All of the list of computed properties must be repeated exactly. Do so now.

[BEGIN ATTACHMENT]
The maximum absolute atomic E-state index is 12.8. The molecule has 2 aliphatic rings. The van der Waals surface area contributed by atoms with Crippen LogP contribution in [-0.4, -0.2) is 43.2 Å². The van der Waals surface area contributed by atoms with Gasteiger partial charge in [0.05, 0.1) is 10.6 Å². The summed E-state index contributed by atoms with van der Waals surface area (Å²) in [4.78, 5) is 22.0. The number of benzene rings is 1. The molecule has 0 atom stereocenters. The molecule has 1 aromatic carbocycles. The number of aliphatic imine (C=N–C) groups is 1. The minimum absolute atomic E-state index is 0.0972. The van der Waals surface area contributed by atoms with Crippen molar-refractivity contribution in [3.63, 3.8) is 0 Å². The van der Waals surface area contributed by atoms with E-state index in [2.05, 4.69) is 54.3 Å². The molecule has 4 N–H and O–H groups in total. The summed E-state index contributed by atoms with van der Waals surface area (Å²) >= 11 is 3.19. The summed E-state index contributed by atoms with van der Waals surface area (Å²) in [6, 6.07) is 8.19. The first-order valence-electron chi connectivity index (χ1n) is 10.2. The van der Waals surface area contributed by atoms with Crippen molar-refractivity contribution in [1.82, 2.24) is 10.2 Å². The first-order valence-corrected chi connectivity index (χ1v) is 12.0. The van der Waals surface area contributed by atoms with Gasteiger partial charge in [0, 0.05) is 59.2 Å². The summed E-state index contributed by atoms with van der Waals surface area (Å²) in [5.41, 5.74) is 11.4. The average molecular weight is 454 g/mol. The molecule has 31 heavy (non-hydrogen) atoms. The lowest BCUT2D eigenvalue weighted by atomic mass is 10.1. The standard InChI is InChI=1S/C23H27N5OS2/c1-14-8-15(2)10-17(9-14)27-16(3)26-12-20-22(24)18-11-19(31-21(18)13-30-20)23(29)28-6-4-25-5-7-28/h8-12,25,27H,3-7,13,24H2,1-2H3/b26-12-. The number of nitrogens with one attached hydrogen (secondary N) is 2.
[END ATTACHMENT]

The maximum absolute atomic E-state index is 12.8. The molecule has 2 aliphatic rings. The van der Waals surface area contributed by atoms with Crippen LogP contribution in [-0.4, -0.2) is 43.2 Å². The van der Waals surface area contributed by atoms with Gasteiger partial charge in [0.05, 0.1) is 10.6 Å². The summed E-state index contributed by atoms with van der Waals surface area (Å²) in [4.78, 5) is 22.0. The number of benzene rings is 1. The molecule has 0 atom stereocenters. The molecule has 1 aromatic carbocycles. The number of aliphatic imine (C=N–C) groups is 1. The minimum absolute atomic E-state index is 0.0972. The van der Waals surface area contributed by atoms with Crippen molar-refractivity contribution in [3.63, 3.8) is 0 Å². The van der Waals surface area contributed by atoms with E-state index in [2.05, 4.69) is 54.3 Å². The molecule has 4 N–H and O–H groups in total. The summed E-state index contributed by atoms with van der Waals surface area (Å²) >= 11 is 3.19. The summed E-state index contributed by atoms with van der Waals surface area (Å²) in [6, 6.07) is 8.19. The first-order valence-electron chi connectivity index (χ1n) is 10.2. The van der Waals surface area contributed by atoms with Crippen molar-refractivity contribution in [1.82, 2.24) is 10.2 Å². The first-order valence-corrected chi connectivity index (χ1v) is 12.0. The van der Waals surface area contributed by atoms with Gasteiger partial charge in [0, 0.05) is 59.2 Å². The summed E-state index contributed by atoms with van der Waals surface area (Å²) in [5.41, 5.74) is 11.4. The average molecular weight is 454 g/mol. The molecule has 31 heavy (non-hydrogen) atoms. The lowest BCUT2D eigenvalue weighted by atomic mass is 10.1. The standard InChI is InChI=1S/C23H27N5OS2/c1-14-8-15(2)10-17(9-14)27-16(3)26-12-20-22(24)18-11-19(31-21(18)13-30-20)23(29)28-6-4-25-5-7-28/h8-12,25,27H,3-7,13,24H2,1-2H3/b26-12-. The number of nitrogens with one attached hydrogen (secondary N) is 2.